Discipline Lacking When Making Cybersecurity Investments
July 31, 2017
Cybersecurity Metrics Report surveyed more than 400 global
business and security executives. Based on internationally
accepted standards for security specified in ISO 27001, as well
as best practices from industry experts and professional
associations, a Security Measurement Index provided a
comprehensive benchmark to define how well an organization is
measuring the effectiveness of its IT security.
According to the 2017 Report, more than half of the 400
respondents in the survey, 58 percent, scored an "F" or "D"
grade when evaluating their organization's efforts to measure
their cybersecurity investments and performance against best
"It's really astonishing to have the results come in and see
just how many people are failing at measuring the effectiveness
of their cybersecurity and performance against best practices,"
said Joseph Carson, Chief Security Scientist at Thycotic. "At a
time when threats are escalating and the need for quantifiable
metrics are putting security teams and executives under
pressure, the 2017 State of Cybersecurity Metrics Report reveals
what is actually occurring so that companies can produce
assurances, remedy their errors and protect their businesses."
With global companies and governments spending more than $100
billion a year on cybersecurity defenses, a substantial number,
32 percent, of companies are making business decisions and
purchasing cyber security technology blindly. Even more
disturbing, more than 80 percent of respondents fail to include
business users in making cyber security purchase decisions, nor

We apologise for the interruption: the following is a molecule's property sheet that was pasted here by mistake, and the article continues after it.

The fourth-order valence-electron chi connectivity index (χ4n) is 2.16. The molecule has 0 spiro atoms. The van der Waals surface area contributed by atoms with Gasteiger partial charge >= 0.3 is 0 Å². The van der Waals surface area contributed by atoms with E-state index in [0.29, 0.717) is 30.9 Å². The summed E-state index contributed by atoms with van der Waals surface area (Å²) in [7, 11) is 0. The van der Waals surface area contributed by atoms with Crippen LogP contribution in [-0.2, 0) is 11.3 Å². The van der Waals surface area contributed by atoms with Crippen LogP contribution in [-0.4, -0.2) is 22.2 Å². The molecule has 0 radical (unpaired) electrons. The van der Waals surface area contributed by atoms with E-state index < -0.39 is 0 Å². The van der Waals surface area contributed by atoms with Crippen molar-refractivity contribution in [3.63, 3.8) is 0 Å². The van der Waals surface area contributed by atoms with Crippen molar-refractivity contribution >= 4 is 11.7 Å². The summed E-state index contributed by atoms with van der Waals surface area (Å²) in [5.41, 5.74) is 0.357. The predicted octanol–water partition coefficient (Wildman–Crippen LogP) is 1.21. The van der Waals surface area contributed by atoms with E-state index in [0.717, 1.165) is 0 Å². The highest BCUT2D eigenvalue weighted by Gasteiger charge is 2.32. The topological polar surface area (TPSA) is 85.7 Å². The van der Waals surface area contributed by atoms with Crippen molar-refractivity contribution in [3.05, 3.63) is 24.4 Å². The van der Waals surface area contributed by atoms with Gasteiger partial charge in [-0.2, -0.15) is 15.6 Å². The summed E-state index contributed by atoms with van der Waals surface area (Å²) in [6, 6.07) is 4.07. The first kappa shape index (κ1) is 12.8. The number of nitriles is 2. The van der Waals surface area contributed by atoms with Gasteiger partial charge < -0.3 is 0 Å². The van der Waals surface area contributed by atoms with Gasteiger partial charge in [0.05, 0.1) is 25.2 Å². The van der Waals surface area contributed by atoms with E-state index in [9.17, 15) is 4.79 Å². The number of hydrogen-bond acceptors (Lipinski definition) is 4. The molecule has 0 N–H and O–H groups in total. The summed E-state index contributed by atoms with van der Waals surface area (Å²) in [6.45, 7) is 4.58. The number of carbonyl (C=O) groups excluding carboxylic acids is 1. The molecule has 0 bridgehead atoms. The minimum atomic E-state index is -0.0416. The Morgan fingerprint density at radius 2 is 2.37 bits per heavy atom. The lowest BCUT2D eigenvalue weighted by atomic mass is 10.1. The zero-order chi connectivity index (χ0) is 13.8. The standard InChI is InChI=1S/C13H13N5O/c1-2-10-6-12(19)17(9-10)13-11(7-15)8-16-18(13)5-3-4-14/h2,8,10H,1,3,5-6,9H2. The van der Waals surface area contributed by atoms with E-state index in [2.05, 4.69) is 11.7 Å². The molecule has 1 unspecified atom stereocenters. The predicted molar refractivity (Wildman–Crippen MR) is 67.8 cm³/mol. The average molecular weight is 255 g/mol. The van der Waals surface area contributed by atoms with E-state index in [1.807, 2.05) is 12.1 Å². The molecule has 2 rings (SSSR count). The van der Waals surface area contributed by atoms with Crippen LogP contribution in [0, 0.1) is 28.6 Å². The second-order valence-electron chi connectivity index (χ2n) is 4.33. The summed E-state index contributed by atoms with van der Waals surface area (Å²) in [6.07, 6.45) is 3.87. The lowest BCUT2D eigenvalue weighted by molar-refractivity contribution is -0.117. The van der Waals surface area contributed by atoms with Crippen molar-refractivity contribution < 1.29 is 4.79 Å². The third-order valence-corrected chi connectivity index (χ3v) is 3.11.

have they established a steering committee to evaluate the
business impact and risks associated with cybersecurity
Additional key findings from the 2017 State of Cybersecurity
Metrics Report include:
in three companies invest in cybersecurity technologies without
any way to measure their value or effectiveness.
•Four out of five companies don't know where their sensitive
data is located, nor how to secure it.
•Four out of five companies fail to communicate effectively with
business stakeholders and include them in cybersecurity
•Two out of three companies don't fully measure whether their
disaster recovery will work as planned.
•Four out of five never measure the success of security training
•While 80 percent of breaches involve stolen or weak
credentials, 60 percent of companies still do not adequately
protect privileged accounts - their keys to the kingdom.
•Small businesses are targeted in two out of three cyberattacks.
•Sixty percent of small businesses go out of business six months
after a breach.
"Thycotic's research team issued this report to not only show
the errors that are disrupting business, but also to educate
security professionals and executives on which areas are lacking
and how to improve," added Carson. "Our report provides
recommendations to educate, protect, monitor and measure their
security programs so that improvements can be targeted where
they will be most effective."